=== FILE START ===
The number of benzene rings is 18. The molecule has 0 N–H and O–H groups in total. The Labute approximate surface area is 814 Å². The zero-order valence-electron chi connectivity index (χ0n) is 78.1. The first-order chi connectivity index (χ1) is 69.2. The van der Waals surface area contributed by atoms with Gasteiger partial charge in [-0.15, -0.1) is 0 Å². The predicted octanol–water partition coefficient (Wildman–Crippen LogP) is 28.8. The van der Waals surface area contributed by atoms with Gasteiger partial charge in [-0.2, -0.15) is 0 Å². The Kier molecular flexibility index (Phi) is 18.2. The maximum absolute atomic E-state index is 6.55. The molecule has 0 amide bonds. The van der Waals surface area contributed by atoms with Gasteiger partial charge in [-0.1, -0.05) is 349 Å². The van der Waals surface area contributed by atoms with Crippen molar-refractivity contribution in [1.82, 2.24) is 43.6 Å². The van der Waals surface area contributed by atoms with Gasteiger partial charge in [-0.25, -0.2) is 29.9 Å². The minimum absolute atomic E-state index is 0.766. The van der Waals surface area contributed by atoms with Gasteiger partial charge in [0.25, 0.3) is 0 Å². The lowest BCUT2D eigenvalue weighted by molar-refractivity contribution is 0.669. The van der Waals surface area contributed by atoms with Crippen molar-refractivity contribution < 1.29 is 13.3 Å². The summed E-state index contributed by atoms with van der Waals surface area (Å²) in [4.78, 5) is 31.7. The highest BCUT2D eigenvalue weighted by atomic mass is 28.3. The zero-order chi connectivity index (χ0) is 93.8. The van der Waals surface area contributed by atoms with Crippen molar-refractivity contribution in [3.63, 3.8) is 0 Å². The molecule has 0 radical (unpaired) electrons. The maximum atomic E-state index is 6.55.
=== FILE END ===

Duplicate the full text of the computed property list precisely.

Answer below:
The number of benzene rings is 18. The molecule has 0 N–H and O–H groups in total. The Labute approximate surface area is 814 Å². The zero-order valence-electron chi connectivity index (χ0n) is 78.1. The first-order chi connectivity index (χ1) is 69.2. The van der Waals surface area contributed by atoms with Gasteiger partial charge in [-0.15, -0.1) is 0 Å². The predicted octanol–water partition coefficient (Wildman–Crippen LogP) is 28.8. The van der Waals surface area contributed by atoms with Gasteiger partial charge in [-0.2, -0.15) is 0 Å². The Kier molecular flexibility index (Phi) is 18.2. The maximum absolute atomic E-state index is 6.55. The molecule has 0 amide bonds. The van der Waals surface area contributed by atoms with Gasteiger partial charge in [-0.1, -0.05) is 349 Å². The van der Waals surface area contributed by atoms with Crippen molar-refractivity contribution in [1.82, 2.24) is 43.6 Å². The van der Waals surface area contributed by atoms with Gasteiger partial charge in [-0.25, -0.2) is 29.9 Å². The minimum absolute atomic E-state index is 0.766. The van der Waals surface area contributed by atoms with Gasteiger partial charge in [0.25, 0.3) is 0 Å². The lowest BCUT2D eigenvalue weighted by molar-refractivity contribution is 0.669. The van der Waals surface area contributed by atoms with Crippen molar-refractivity contribution < 1.29 is 13.3 Å². The summed E-state index contributed by atoms with van der Waals surface area (Å²) in [4.78, 5) is 31.7. The highest BCUT2D eigenvalue weighted by atomic mass is 28.3. The zero-order chi connectivity index (χ0) is 93.8. The van der Waals surface area contributed by atoms with Crippen molar-refractivity contribution in [3.63, 3.8) is 0 Å². The molecule has 0 radical (unpaired) electrons. The maximum atomic E-state index is 6.55.